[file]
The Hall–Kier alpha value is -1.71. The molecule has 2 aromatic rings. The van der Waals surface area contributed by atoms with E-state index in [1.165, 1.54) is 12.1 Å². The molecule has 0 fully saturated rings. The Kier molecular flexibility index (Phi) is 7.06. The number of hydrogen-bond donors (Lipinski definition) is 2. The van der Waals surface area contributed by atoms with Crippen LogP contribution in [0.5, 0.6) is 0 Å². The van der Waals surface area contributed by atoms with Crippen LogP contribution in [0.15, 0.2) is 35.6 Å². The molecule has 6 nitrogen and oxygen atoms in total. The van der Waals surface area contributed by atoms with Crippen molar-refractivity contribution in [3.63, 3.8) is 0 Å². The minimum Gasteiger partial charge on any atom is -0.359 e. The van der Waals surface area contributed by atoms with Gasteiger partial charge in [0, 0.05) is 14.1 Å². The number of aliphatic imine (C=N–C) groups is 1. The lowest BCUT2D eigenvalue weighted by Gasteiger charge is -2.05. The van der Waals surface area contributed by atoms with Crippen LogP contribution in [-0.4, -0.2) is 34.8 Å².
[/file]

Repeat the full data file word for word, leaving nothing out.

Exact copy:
The Hall–Kier alpha value is -1.71. The molecule has 2 aromatic rings. The van der Waals surface area contributed by atoms with E-state index in [1.165, 1.54) is 12.1 Å². The molecule has 0 fully saturated rings. The Kier molecular flexibility index (Phi) is 7.06. The number of hydrogen-bond donors (Lipinski definition) is 2. The van der Waals surface area contributed by atoms with Crippen LogP contribution in [0.5, 0.6) is 0 Å². The van der Waals surface area contributed by atoms with Crippen LogP contribution in [0.15, 0.2) is 35.6 Å². The molecule has 6 nitrogen and oxygen atoms in total. The van der Waals surface area contributed by atoms with Crippen molar-refractivity contribution in [3.63, 3.8) is 0 Å². The minimum Gasteiger partial charge on any atom is -0.359 e. The van der Waals surface area contributed by atoms with Gasteiger partial charge in [0, 0.05) is 14.1 Å². The number of aliphatic imine (C=N–C) groups is 1. The lowest BCUT2D eigenvalue weighted by Gasteiger charge is -2.05. The van der Waals surface area contributed by atoms with Crippen LogP contribution in [-0.4, -0.2) is 34.8 Å².